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I used a recent Ask-Me-Anything (AMA) of Rethink Priorities to ask a series of questions about research in general (not limited to Rethink Priorities).

I’m posting these here severally to make them more visible. I’m not personally looking for more answers at this point, but if you think that readers would benefit from another perspective, I’d be delighted if you could add it.


If you want to research a particular topic, how do you balance reading the relevant literature against thinking yourself and recording your thoughts? I’ve heard second-hand that Hilary Greaves recommends thinking first so to be unanchored by the existing literature and the existing approaches to the problem. Another benefit may be that you start out reading the literature with a clearer mental model of the problem, which might make it easier to stay motivated and to remain critical/vigilant while reading. (See this theory of mine.) Would you agree or do you have a different approach?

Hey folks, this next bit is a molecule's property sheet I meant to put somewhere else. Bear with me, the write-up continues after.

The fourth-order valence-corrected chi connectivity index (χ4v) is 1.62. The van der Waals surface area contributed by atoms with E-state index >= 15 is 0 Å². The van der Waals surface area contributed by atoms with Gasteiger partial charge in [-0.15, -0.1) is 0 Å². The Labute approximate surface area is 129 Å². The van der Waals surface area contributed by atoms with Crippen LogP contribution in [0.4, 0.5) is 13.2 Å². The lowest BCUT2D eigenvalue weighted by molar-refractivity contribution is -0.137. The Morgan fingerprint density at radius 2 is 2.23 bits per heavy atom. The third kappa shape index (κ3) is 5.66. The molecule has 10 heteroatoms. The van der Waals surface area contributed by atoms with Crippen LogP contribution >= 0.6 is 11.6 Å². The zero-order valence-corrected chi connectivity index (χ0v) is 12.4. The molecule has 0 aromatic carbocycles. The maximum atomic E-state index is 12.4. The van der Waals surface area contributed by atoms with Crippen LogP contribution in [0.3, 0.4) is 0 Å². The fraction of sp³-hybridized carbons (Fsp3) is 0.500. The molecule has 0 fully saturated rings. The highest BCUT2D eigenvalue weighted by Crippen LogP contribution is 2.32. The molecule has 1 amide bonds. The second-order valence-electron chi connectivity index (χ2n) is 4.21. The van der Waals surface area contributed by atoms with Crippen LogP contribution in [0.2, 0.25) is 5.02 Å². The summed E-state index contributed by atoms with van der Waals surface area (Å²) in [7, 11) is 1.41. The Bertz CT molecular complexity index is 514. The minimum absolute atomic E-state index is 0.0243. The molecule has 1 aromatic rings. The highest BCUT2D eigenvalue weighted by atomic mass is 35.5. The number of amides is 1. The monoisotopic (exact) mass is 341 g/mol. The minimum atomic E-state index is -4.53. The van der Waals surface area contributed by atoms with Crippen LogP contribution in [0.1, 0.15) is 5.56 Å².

Jason Schukraft

I think it depends on the context. Sometimes it makes sense to lean toward thinking more and sometimes it makes sense to lean toward reading more. (I wouldn’t advise focusing exclusively on one or the other.) Unjustified anchoring is certainly a worry, but I think reinventing the wheel is also a worry. One could waste two weeks groping toward a solution to a problem that could have been solved in afternoon just by reading the right review article.

David Bernard